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Book Review: From the viewpoint of a child, the whole world looks wonderful

CultureBook Review: From the viewpoint of a child, the whole world looks wonderful

Book- No Child’s Play

By Indu Ranchan

Price: Rs 1,495

Pages: 165

Publisher: Har-Anand Publications Pvt Ltd

No Child’s Play, by Indu Ranchan, is an engaging compilation of events that take place in the lives of two kids, Kenny and his younger sister Susie, who have set out on a journey to find their father. The story features fantasy elements, with animals and birds given human voices. These characters also feel human emotions, like jealousy, fear, loss, abandonment and love.

During their search expedition, the kids encounter some dangerous episodes and meet new animals. The trail leads them to a castle where they suspect their father might be found. Here, the children confront technological advances, such as escalators, televisions and other machines they had never seen before. The castle for them is unreal.

The author describes this castle as stunning and equipped all the facilities in the world. It has a “room far beyond the hall through a gallery, and then an open balcony, entering a lobby, and finally into a large room with two single beds. It had beautiful couch, a couple of chairs, end tables, a TV, lamps and what not.”

In the castle, the children meet another human being, named Mr Cast Master, who is a scientist. His intention is to detain the children and to perform experiments on them for his research, and “to turn them into robots by and by”. But soon, Mr Cast changes his mind and lets the children go. By this point of the narrative, the two kids have also found their father.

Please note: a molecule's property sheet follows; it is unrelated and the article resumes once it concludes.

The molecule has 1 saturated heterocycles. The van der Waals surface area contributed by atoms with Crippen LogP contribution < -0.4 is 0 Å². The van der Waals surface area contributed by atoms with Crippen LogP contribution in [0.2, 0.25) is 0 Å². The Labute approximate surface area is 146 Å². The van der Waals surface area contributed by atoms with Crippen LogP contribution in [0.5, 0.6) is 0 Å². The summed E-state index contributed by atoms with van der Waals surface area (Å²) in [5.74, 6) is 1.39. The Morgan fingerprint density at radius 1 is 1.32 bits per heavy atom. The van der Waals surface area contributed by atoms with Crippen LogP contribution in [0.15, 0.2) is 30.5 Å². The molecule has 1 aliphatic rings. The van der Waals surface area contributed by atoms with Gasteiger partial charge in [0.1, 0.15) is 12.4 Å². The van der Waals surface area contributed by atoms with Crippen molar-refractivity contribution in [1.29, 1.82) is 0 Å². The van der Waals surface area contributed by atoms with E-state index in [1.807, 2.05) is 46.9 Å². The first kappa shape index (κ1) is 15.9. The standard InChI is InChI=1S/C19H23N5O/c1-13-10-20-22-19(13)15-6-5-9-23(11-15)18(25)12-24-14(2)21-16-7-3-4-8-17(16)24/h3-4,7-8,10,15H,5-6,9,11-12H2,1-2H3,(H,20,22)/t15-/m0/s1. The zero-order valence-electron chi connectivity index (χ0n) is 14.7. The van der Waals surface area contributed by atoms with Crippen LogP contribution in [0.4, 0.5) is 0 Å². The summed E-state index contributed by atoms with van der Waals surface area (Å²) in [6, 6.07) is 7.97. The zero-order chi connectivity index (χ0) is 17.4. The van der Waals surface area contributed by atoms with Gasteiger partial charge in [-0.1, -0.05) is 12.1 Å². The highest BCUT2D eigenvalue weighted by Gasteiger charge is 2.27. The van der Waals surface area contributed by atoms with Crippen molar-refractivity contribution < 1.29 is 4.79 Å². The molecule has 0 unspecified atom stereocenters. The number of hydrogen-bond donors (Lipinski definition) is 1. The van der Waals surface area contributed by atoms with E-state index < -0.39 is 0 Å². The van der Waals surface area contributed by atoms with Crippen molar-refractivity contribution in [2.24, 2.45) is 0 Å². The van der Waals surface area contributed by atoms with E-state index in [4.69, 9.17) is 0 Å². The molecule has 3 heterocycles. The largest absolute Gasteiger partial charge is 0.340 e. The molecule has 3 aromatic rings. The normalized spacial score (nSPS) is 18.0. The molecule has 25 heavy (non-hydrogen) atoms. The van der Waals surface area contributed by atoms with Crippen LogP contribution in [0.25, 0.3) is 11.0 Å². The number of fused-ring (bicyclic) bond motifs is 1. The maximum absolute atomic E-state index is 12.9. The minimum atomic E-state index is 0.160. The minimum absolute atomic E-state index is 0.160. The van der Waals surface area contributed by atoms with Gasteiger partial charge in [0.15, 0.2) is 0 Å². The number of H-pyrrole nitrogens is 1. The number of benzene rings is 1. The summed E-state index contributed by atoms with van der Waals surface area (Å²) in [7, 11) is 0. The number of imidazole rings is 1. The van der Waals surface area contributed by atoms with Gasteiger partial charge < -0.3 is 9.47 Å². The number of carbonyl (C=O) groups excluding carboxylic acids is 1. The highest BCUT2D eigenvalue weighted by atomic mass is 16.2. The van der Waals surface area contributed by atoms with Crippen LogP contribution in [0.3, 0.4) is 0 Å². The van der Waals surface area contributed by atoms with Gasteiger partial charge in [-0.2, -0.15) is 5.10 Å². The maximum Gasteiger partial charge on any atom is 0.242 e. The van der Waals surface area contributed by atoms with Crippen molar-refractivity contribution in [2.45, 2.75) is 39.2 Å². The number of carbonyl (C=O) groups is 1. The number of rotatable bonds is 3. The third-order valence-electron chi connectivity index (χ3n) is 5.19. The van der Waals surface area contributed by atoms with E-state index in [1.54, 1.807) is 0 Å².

One of the unique aspects of the book is the way it introduces its intended young readership to a hi-tech world of machines, and the way it portrays technology as a new dimension of fantasy. The kids are astonished by all the fascinating things that they encounter in that castle, as though this was some branch of the Hogwarts.

For example, this is what happens when the kids first see how an escalator works: “Suddenly the very first step on which they stood started moving up step by step. The three of them looked in wonder and awe at how they were being climbed up. Harry [the dog] stood in an inseparable closeness to Kenny’s leg. The adventure of this ride was a little too much for him [the dog]. Finally, their platform blended in with the floor where the stairs ended and they found them docking safely there. The kids with their wide open eyes noted that the staircase after having offloaded its passengers had come to a standstill.”

The story also touches upon two adults: the kids’ father and the scientist. The father, on the one hand, is a person full of life, someone who values human emotions and experiences. On the other hand, the scientist never takes a break from his busy schedule and is stuck in the world of machines. He is, as the author calls him, “a guy with robotic characteristics”.

With No Child’s Play, author Indu Ranchan has penned an allegorical tale of modern life—complete with colourful illustrations—where technology is the magic potion that is both a source of wonderment and of misery. It’s worth remembering that the book was written in a span of three weeks in the year 1995, when technology was yet to lose its shock value and we were yet to become as inured to it as we are today. Reading it now, 24 years after it was written, we still relate with the book’s underlying message, that everything becomes wonderful when seen from the viewpoint of a child.


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